The Haskell residential zone of the Newport Development was named for Coburn Haskell, inventor of the modern-day golf ball. It was appropriately located on the old golf course on the south side of Lake Shore Boulevard between Eddy and Coit Roads. This section of 30 acres was to be developed in three phases with a park-like boulevard that winds through the zone.
Haskell was planned to be a cluster home site offering exceptional resort-style amenities and maintenance-free living. The exteriors were to be constructed of cedar shingle and hand-cut stone to reflect the New England architectural theme of Newport. Residents could choose from three plans.
Anthony Paskevich, the principal architect of Paskevich & Associates of Cleveland, Ohio, designed the homes. The plans called for 92 attached single-family shingle-style country-cottage cluster homes with two or three units in each cluster. Two ponds were to offer serenity, and an earth mound along the freeway side created from excavating the marina was to provide additional privacy and sound protection.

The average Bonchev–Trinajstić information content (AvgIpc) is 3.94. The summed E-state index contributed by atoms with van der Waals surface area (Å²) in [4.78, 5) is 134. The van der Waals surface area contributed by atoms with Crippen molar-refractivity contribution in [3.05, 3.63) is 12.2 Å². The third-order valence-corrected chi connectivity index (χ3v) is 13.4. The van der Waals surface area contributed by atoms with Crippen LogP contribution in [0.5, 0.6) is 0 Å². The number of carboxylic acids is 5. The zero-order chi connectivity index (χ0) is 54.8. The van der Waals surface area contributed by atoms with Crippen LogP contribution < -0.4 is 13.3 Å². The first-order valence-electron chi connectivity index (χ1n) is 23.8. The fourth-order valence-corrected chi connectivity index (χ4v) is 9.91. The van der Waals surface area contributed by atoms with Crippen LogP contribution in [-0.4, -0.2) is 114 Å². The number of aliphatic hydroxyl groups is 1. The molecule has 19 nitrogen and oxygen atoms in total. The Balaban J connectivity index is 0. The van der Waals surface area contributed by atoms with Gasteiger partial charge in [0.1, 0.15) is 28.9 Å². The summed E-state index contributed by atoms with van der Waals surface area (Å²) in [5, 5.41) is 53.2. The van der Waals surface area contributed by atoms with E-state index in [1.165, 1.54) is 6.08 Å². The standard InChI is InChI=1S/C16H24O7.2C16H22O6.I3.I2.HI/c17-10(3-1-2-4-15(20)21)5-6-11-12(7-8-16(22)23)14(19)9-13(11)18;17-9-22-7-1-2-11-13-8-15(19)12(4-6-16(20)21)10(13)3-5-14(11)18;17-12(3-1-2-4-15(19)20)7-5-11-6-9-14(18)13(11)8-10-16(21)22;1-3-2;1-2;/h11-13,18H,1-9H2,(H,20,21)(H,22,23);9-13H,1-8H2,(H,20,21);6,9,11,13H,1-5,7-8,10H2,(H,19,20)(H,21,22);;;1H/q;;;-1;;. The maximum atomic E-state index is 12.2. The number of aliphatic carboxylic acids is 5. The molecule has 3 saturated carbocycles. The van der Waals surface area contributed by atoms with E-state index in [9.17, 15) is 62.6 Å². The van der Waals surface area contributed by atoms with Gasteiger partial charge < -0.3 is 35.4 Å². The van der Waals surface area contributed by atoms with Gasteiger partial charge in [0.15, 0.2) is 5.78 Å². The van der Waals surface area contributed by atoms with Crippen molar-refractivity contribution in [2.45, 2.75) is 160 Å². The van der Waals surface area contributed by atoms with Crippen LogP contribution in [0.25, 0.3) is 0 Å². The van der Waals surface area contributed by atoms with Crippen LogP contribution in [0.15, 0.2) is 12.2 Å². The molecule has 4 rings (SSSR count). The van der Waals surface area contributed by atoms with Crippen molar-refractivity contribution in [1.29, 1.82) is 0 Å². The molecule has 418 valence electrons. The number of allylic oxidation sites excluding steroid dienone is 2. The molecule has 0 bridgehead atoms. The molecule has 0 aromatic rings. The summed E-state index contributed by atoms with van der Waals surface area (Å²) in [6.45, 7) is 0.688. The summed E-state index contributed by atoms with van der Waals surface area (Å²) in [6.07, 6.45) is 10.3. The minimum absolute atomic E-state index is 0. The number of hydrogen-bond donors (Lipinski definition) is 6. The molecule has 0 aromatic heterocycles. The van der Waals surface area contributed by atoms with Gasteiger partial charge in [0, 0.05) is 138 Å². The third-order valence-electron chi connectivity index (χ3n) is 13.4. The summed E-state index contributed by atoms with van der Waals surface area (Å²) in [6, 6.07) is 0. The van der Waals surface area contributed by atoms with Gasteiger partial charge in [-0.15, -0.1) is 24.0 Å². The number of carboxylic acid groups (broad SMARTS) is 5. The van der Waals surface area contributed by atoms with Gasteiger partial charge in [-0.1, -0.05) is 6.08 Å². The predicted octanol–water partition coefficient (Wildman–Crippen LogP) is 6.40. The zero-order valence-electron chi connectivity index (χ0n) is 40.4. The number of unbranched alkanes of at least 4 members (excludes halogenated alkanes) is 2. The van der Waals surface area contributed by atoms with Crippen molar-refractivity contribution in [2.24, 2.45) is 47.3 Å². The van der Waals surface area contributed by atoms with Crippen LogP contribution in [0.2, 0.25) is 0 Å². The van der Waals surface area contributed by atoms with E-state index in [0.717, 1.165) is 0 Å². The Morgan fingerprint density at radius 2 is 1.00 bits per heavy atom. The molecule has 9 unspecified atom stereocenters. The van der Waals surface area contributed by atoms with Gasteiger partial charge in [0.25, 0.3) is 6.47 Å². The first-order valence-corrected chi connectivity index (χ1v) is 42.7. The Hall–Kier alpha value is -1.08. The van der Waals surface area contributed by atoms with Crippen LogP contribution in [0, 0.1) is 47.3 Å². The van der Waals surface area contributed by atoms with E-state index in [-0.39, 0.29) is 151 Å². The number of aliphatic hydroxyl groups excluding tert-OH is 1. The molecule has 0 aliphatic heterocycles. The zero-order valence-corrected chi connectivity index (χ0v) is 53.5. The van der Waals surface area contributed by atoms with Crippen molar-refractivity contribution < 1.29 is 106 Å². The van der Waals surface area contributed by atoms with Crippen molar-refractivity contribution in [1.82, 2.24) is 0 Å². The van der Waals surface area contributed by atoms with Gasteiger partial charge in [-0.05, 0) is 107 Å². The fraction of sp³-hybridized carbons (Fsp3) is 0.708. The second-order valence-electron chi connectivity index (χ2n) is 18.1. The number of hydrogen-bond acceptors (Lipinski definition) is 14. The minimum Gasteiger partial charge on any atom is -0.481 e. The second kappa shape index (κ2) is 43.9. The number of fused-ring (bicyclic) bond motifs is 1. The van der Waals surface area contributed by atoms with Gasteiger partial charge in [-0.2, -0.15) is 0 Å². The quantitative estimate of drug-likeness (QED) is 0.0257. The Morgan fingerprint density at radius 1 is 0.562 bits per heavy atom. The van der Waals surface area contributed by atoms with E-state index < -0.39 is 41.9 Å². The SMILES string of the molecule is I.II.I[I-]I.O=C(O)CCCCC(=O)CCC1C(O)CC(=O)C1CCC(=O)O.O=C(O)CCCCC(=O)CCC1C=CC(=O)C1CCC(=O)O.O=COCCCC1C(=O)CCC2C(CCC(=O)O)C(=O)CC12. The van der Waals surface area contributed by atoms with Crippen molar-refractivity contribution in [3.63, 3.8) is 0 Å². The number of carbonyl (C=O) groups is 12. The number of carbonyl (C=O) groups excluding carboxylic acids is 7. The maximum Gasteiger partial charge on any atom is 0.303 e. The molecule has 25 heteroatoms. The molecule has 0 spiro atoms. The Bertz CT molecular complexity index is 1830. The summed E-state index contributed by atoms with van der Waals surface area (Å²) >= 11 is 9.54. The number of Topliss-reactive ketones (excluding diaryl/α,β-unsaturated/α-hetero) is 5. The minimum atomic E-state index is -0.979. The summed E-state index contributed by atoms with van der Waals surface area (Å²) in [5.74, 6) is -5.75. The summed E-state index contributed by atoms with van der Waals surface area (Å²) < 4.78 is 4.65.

Paskevich designed Haskell cottages to meet the needs of those looking for a maintenance-free lifestyle in a private environment. These 1,800 to 2,100 square foot units were for those who did not need the larger size Newport dwellings but would enjoy the lifestyle features and amenities.
The cluster homes were in groups of two and three units and arranged to allow for the privacy of their residents. The area’s neighborhood concept on a gracious parkway incorporated dramatic landscape, including water features, planting, special paving, and large fifteen foot or higher land mounding along the freeway edge.
Home construction was to be developed in three phases by N. S. Development Corp., a firm formed by John Domo along with Martin Mehall and Irving Weiss of Weiss-Mehall Development Company and Patrick Shenigo, a Sandusky home builder. Three different floor plans were offered, including a ranch design with sizes ranging from 2,343 to 2,664 square feet.
Twenty new homes in phase one were ready for families and sold by January 1, 1991. By January 19, 1990, there were twenty-six sites completed in phase I, and the foundations for the first half of phase II had begun.
By March 1991, Domo was unable to construct the entire 41 homes in Phase II. due to the state of the economy and more restrictive lending practices. Construction of units 21, 22, 23, 24, and 25 was delayed. The area was used as a construction staging area since there was a prohibition from using Coit Road as a construction entrance.
In February 1996, Haskell residents received a conceptual plan for Phase III, a ten-acre parcel between phase II and Coit Road. The previous approval was for a total of 33 homes. The new plan consisted of 32 units, containing 16 attached homes in two-unit buildings and 16 detached homes.